Now I work with a lot of private & professional investors, and I know that they typically want to see their money returned to them in under 5 years.  Even if your only interested in the annual income, that only represents a 5% return, for something you’re probably going to, as the buyer, be spending a lot of time managing it.  This particular business wasn’t large enough to employ a full time manager.  How many experienced managers do you know that will happily work for £20,000 a year?  That’s roughly half of what the engineers were getting paid.  Of course, this all means, if you’re buying it, you’re in there on day 1, running it, you’re in there dealing with customer complaints, you’re in there dealing with bad payers, you’re in there dealing with staff issues.  All for a 5% return?  Surely that’s heart attack or nervous breakdown territory?


Now if you’re unlucky enough to sign up with a broker before reading this, and you’ve paid their extortionate listing fees already, the broker will normally email out a teaser document, and subsequently an Information Memorandum about your business to anyone placing an enquiry.  


Most of this preparation work will need to be done by you.  They’ll probably ‘package’ it up nicely in a couple of A4 pages, but ultimately you’ll spend a few months digging out all the information and getting it to them.

After they’ve sent out the information memorandum, they’ll either just relay messages, or they’ll instruct you to contact the enquirer directly.  A good one will attend meetings with you, but I’ve not seen or heard of any broker doing this personally, though it might happen.  In such circumstances, you’d normally pay additional costs to cover time and expenses.


Should the business actually achieve a sale, you’ll then pay a further percentage of the sale price on completion, to the broker.  All very well if you’re getting a nice lump sum payment on completion, but about 99.9% of small business sales are done with some form of staged payment structure.  If this is the case, you might find yourself paying most of your closing day payment, to the broker.


I’ve seen business owners pay listing fees, and 3 years later, still not even received an enquiry for their business.

From a buyers perspective, I’ve approached brokers myself, enquiring about a business that caught my eye.  Most of the time, it takes them weeks just to return a phone call.

In my opinion, especially with the incoming high number of businesses to the market, and everyone doing the same, using a business broker is not the best option for any business owner.


Option 2 - Approach your competitors

Although your competitors would probably love to take over your business, this is a very dangerous strategy to follow.  Throughout the negotiation process, you’ll provide them with vital information about your business.  All of which they can use, to approach your customers, your staff, and generally destroy your business, without ever having to pay a penny for it.  

Selling to your competitors is always an option, but there has to be an intermediary involved.  Of course, you might be keen to keep your businesses brand alive after a sale too.  By selling your business to a competitor, there’s a strong chance they’ll re-brand your business as theirs.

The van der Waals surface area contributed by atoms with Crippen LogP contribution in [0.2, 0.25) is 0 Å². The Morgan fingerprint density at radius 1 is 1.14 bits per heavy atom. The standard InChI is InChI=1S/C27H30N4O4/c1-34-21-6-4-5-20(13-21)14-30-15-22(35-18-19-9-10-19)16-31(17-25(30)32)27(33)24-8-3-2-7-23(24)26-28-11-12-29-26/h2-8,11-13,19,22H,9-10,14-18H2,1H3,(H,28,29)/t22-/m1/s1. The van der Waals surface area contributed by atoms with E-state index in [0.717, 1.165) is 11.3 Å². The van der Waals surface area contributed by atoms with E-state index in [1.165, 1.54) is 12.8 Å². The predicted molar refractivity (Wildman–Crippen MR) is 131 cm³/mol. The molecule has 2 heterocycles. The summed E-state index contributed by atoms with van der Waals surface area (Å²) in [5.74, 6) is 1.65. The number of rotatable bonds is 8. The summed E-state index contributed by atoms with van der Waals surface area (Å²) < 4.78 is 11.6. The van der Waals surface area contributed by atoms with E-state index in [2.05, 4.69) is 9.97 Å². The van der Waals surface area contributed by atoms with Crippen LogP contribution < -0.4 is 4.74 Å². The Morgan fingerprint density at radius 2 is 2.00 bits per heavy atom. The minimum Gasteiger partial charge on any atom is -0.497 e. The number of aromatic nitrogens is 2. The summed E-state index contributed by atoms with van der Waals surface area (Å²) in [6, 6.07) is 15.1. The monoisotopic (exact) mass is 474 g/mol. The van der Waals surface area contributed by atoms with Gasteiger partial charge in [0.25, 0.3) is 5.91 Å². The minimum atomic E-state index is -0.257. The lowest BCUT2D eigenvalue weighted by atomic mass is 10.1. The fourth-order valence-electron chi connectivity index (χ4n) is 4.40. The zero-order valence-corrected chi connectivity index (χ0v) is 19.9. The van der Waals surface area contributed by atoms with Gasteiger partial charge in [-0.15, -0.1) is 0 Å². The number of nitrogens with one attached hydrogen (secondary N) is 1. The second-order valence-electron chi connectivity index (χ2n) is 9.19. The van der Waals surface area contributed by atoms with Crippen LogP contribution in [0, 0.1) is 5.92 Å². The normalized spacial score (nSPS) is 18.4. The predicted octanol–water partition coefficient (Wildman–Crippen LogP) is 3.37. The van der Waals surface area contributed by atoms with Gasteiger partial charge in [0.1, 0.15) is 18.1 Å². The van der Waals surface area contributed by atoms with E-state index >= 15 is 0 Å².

Option 3 - A Private Equity Sale

A Private equity firm is someone that uses other investors money to buy & grow a number of businesses.  In simple terms, they invest in deals with huge growth potential.  They typically buy a business, grow it over a 3 - 5 year period, then sell it on, or list it on the public stock market, normally at a huge profit for their investors.  They provide ongoing support for the business, in terms of making client introductions, inputting key personnel, & provide ongoing consultancy and mentoring to drive the business forward.  They normally want to see fast growth - Typically doubling the business in size, year on year.  Most Private equity firms have minimum criteria as to what a deal looks like for them.  They will be sector and service specific, and they will always have a minimum turnover requirement.  


For most private equity firms, the smallest deals they consider, range from £10m t/o up to £50m t/o, but can quite typically be north of £200m turnover.  The main reason behind this, is because larger businesses have established teams in place, they aren’t owner reliant, they have regular cash flow, and they have solid relationships with ‘safe’ corporate clients.  It also takes just the same amount of effort and cost to purchase and manage a business at £100m turnover, as it does, for a business at £5m turnover.  

It is almost impossible for a small business owner to even speak with a private equity firm.

In my opinion, if you have the scale you’re probably being approached by these people already.  If you’re not on their radar already, it’s very unlikely you’ll achieve a sale through this route.


Option 4 - A Public Listing

Just like Option 3, listing your business through an Initial Public Offering (IPO), unless you’ve got sales turnover in excess of £20m, it’s probably a waste of time and money considering it.  Although an IPO will give you some money in exchange for a portion of your shares, you’ll still need some level of input in the business.  The listing costs generally exceed £100k, and the extra reporting and compliance related work that you’ll need to do, will mean your dreams of peaceful retirement will disappear off long into the future.


Regardless of the above routes you might choose, a significant portion of your time will need to be dedicated to achieving the sale.  In real terms, for the successful ones, it’s not uncommon for the business owner to spend 50% of their week just dealing with buyer requests, and negotiations.  This should be something that’s considered when you make your choice on which route to take.


An alternative strategy to selling your business.